Mathematics Stack Exchange is a question and answer site for people studying math at any level and professionals in related fields. Join them; it only takes a minute:

Sign up
Here's how it works:
  1. Anybody can ask a question
  2. Anybody can answer
  3. The best answers are voted up and rise to the top

Suppose an arbitrary double-centered matrix $D\in \mathbb{R}^{n\times n}$ and an unit vector $u\in \mathbb{R}^{n}$ are given. What happens to the vector after applying $Du$? Does the vector change completely, or just translate, rotate, scale? The application $Du$ should yield a centered vector.

To remind you, double centered matrix is a matrix with all entries in one row summing to zero, for all rows, and with all entries in one column summing to zero, for all columns.

share|cite|improve this question
What's the definition of a double-centered matrix? – Davide Giraudo Feb 1 '12 at 16:21
It's written above. – user506901 Feb 2 '12 at 10:22
up vote 1 down vote accepted

Since the matrix $D$ doesn't need to be orthogonal, the vector doesn't need to be rotated only. And since $u$ doesn't need to be an eigenvector of $D$, the vector doesn't need to be scaled only. And translation, well you cannot translate a vector, anyway. So in this sense, the vector can indeed change completely if nothing else than double-centredness is known about $D$.

But you're right in that $D\mathbf{u}$ should be centred (in case with a centred vector you mean one whose element sum is $0$). This can be seen quite easily (using $\mathbf{d}_i$ to denote the $i$th row of $D$):

$\mathbf{v} = D\mathbf{u} = (\langle\mathbf{d}_i,\mathbf{u}\rangle)_{i=1}^n$

$\sum_{i=1}^n{v_i}=\sum_{i=1}^n{\langle\mathbf{d}_i,\mathbf{u}\rangle} = \left\langle\sum_{i=1}^n{\mathbf{d}_i},\mathbf{u}\right\rangle=\langle\mathbf{0},\mathbf{u}\rangle=0$

So in fact only $D$'s columns need to be centred in order to make $D\mathbf{u}$ centred.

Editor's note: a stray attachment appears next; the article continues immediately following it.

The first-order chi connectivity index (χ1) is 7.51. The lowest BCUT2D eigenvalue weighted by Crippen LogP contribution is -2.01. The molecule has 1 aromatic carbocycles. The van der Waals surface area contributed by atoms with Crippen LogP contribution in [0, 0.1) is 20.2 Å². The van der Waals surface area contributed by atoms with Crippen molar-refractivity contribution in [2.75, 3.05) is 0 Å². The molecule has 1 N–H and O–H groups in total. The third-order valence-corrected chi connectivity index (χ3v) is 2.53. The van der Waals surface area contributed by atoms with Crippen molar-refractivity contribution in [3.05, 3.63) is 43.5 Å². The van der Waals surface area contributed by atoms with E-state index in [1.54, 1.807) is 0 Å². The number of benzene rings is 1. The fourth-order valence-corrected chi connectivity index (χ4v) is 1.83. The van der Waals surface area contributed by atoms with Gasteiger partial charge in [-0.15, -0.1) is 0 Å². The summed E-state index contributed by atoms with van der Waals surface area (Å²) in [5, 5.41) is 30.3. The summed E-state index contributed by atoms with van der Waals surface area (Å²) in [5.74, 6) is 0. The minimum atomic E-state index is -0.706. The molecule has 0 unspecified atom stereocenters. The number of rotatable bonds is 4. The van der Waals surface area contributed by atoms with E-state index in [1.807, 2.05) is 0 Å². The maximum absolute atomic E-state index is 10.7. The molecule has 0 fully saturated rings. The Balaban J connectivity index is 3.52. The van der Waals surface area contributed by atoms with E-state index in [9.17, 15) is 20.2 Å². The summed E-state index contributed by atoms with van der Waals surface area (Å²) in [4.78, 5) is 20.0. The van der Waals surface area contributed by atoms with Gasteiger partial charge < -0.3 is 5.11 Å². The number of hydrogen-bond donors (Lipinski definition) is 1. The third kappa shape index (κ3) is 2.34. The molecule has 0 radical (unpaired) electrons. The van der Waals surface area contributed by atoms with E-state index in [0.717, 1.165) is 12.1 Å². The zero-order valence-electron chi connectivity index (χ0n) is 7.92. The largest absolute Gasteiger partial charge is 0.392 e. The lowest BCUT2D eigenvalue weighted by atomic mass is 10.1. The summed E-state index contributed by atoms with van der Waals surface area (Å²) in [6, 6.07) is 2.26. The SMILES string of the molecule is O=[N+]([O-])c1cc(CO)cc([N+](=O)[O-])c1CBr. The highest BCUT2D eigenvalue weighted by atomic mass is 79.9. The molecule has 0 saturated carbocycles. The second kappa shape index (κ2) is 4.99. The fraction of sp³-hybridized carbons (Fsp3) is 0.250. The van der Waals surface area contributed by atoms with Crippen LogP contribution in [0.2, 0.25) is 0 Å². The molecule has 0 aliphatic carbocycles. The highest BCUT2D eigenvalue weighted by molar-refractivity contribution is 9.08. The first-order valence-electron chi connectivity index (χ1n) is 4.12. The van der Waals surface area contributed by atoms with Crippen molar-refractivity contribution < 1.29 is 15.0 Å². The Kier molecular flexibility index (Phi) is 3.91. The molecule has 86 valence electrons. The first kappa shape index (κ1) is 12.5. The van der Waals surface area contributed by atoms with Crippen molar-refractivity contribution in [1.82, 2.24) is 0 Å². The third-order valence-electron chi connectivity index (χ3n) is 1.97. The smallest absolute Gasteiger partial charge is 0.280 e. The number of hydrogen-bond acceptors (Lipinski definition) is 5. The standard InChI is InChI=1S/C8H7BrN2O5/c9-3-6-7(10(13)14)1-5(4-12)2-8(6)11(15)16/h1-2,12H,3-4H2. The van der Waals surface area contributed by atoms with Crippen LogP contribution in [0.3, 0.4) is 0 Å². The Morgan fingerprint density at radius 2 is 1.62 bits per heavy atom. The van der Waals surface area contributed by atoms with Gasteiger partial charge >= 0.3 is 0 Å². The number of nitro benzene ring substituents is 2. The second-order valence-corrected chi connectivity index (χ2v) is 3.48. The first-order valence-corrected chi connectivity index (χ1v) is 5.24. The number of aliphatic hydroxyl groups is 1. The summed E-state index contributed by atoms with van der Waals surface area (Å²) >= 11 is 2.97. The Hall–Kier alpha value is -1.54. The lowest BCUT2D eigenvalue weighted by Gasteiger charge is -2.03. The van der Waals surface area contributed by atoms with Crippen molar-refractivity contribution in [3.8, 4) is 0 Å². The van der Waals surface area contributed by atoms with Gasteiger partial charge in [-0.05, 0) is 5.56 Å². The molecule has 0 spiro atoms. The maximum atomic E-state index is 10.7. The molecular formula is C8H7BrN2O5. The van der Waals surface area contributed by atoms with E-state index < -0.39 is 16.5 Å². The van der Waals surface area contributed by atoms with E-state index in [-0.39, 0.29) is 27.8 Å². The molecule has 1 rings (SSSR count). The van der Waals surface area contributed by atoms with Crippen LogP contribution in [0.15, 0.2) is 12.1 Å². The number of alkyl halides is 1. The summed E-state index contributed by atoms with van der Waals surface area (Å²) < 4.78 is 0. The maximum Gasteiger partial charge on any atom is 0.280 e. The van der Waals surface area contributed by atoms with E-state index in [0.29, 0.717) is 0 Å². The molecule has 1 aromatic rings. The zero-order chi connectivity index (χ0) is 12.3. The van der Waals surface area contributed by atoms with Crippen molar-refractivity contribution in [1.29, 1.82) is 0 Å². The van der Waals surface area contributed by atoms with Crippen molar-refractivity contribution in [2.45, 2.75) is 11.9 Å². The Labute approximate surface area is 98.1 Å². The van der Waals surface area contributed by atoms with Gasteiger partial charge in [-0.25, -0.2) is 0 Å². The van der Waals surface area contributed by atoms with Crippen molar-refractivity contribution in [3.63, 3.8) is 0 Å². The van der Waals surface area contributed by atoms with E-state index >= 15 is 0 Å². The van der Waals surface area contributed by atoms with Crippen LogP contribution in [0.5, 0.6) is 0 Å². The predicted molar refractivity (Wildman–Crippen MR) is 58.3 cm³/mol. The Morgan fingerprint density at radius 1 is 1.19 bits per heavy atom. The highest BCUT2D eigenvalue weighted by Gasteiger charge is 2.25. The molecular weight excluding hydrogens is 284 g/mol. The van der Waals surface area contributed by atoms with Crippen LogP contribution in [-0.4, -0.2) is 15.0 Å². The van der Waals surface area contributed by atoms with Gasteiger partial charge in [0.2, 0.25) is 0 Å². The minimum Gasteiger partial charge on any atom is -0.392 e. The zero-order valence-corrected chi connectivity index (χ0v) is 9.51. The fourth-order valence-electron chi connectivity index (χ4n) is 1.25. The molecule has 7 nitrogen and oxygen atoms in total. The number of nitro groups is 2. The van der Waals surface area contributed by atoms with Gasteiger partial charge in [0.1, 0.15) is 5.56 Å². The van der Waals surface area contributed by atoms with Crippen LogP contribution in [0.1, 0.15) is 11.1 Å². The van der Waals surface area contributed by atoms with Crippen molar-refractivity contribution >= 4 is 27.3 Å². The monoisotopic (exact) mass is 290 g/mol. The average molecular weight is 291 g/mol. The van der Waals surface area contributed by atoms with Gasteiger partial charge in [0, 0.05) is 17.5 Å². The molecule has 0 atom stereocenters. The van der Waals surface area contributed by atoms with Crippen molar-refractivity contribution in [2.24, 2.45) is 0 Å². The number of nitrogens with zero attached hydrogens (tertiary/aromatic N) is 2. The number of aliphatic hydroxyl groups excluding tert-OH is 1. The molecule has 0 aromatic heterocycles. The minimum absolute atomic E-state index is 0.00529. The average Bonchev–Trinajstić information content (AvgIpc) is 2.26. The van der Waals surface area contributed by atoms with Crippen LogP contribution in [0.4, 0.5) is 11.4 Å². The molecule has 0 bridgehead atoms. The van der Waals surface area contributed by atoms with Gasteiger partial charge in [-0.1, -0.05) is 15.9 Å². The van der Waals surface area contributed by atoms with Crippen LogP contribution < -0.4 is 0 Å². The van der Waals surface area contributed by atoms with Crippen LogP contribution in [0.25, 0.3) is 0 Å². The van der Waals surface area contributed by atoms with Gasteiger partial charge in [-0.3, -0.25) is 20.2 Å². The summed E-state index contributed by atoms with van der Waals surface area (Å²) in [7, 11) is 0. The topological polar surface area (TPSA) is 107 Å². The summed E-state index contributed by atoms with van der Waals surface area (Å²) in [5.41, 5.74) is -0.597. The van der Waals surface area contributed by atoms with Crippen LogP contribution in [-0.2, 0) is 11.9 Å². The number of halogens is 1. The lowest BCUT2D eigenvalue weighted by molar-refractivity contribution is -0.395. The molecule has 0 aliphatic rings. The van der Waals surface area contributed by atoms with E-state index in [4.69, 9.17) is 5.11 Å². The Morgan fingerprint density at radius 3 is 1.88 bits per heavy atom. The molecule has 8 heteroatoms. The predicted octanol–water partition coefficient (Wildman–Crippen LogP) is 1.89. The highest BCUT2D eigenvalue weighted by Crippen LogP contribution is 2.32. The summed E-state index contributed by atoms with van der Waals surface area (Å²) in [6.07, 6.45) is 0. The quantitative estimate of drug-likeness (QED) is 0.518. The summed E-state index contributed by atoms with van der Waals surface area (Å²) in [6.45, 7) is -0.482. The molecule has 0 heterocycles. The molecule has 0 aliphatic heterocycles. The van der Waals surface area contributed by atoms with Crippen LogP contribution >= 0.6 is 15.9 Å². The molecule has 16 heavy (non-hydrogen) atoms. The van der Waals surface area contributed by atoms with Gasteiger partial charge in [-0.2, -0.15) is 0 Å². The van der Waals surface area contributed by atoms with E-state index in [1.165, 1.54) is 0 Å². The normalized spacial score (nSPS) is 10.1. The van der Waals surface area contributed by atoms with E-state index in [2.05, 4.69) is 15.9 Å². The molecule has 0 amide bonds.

share|cite|improve this answer
Does that mean if $D$ is orthogonal, then the implication of $Du$ is simply a rotation of $u$? As for the translation: note that if $D$ is centered, so is $Du$, and centering a vector corresponds to adding a constant to its entries, thus translation. Am I wrong? – user506901 Feb 2 '12 at 14:07
@user506901 Ah, that's what you mean by translation (never heard of such a definition for translation, but Ok). But I'm not sure if that is done by a general double-centred matrix. So you mean centering means adding a constant to all its entries? Well in this case, like said, I'm not sure this is achieved by multiplying by a general double-centred matrix. I thought you mean a vector whose element sum is $0$, like in your definition of a double-centred matrix. Maybe you can add this definition to the question (maybe along with what you think is a translation of a vector). – Christian Rau Feb 2 '12 at 14:17
@user506901 And when $D$ is orthogonal (or more precisely orthonormal) it doesn't change the length of a vector and thus corresponds to a rotation (if $\det Q=1$) or a reflection (if $\det Q=-1$) around the origin. – Christian Rau Feb 2 '12 at 14:22
@user506901 Or do you mean adding a different constant to each entry? This sounds more like a translation, but again, this cannot be done with a vector (maybe you mean a vector representing the location vector of a point?). And this cannot be achieved by a matrix multiply, because all summands added to the vector entries depend on the vector itself and cannot be constants. Maybe you are mixing things up here and think of the $\mathbb{R}^{n+1}$ projective space usually used in computer graphics and the like. In this space translation can indeed be realized by a matrix-multiply? – Christian Rau Feb 2 '12 at 14:30
"maybe you mean a vector representing the location vector of a point"...exactly. Thanks. – user506901 Feb 2 '12 at 15:01

Your Answer


By posting your answer, you agree to the privacy policy and terms of service.

Not the answer you're looking for? Browse other questions tagged or ask your own question.